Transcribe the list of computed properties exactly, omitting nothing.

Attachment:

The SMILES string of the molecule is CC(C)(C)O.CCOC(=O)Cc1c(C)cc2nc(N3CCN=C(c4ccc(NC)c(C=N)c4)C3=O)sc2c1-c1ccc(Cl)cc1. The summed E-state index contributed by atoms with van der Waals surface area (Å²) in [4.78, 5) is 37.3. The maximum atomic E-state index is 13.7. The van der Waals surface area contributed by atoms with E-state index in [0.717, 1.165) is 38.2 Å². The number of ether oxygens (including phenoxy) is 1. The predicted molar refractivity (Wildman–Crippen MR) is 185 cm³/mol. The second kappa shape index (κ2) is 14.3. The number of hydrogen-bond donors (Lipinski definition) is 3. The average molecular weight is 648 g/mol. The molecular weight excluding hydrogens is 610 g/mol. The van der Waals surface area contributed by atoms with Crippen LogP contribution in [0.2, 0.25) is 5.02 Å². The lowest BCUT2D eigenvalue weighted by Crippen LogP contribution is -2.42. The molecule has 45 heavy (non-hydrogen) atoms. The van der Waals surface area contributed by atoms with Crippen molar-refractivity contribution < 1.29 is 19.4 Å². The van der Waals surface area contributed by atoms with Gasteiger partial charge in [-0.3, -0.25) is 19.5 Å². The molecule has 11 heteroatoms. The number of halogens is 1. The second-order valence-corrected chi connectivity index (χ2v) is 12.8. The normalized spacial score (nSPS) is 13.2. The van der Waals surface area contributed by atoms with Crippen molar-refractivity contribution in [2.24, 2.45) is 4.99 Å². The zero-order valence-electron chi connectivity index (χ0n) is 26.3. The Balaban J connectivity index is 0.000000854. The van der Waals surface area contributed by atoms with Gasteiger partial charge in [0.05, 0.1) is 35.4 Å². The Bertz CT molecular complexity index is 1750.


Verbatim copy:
The SMILES string of the molecule is CC(C)(C)O.CCOC(=O)Cc1c(C)cc2nc(N3CCN=C(c4ccc(NC)c(C=N)c4)C3=O)sc2c1-c1ccc(Cl)cc1. The summed E-state index contributed by atoms with van der Waals surface area (Å²) in [4.78, 5) is 37.3. The maximum atomic E-state index is 13.7. The van der Waals surface area contributed by atoms with E-state index in [0.717, 1.165) is 38.2 Å². The number of ether oxygens (including phenoxy) is 1. The predicted molar refractivity (Wildman–Crippen MR) is 185 cm³/mol. The second kappa shape index (κ2) is 14.3. The number of hydrogen-bond donors (Lipinski definition) is 3. The average molecular weight is 648 g/mol. The molecular weight excluding hydrogens is 610 g/mol. The van der Waals surface area contributed by atoms with Crippen LogP contribution in [0.2, 0.25) is 5.02 Å². The lowest BCUT2D eigenvalue weighted by Crippen LogP contribution is -2.42. The molecule has 45 heavy (non-hydrogen) atoms. The van der Waals surface area contributed by atoms with Crippen molar-refractivity contribution < 1.29 is 19.4 Å². The van der Waals surface area contributed by atoms with Gasteiger partial charge in [-0.3, -0.25) is 19.5 Å². The molecule has 11 heteroatoms. The number of halogens is 1. The second-order valence-corrected chi connectivity index (χ2v) is 12.8. The normalized spacial score (nSPS) is 13.2. The van der Waals surface area contributed by atoms with Crippen molar-refractivity contribution in [2.24, 2.45) is 4.99 Å². The zero-order valence-electron chi connectivity index (χ0n) is 26.3. The Balaban J connectivity index is 0.000000854. The van der Waals surface area contributed by atoms with Gasteiger partial charge in [0.05, 0.1) is 35.4 Å². The Bertz CT molecular complexity index is 1750.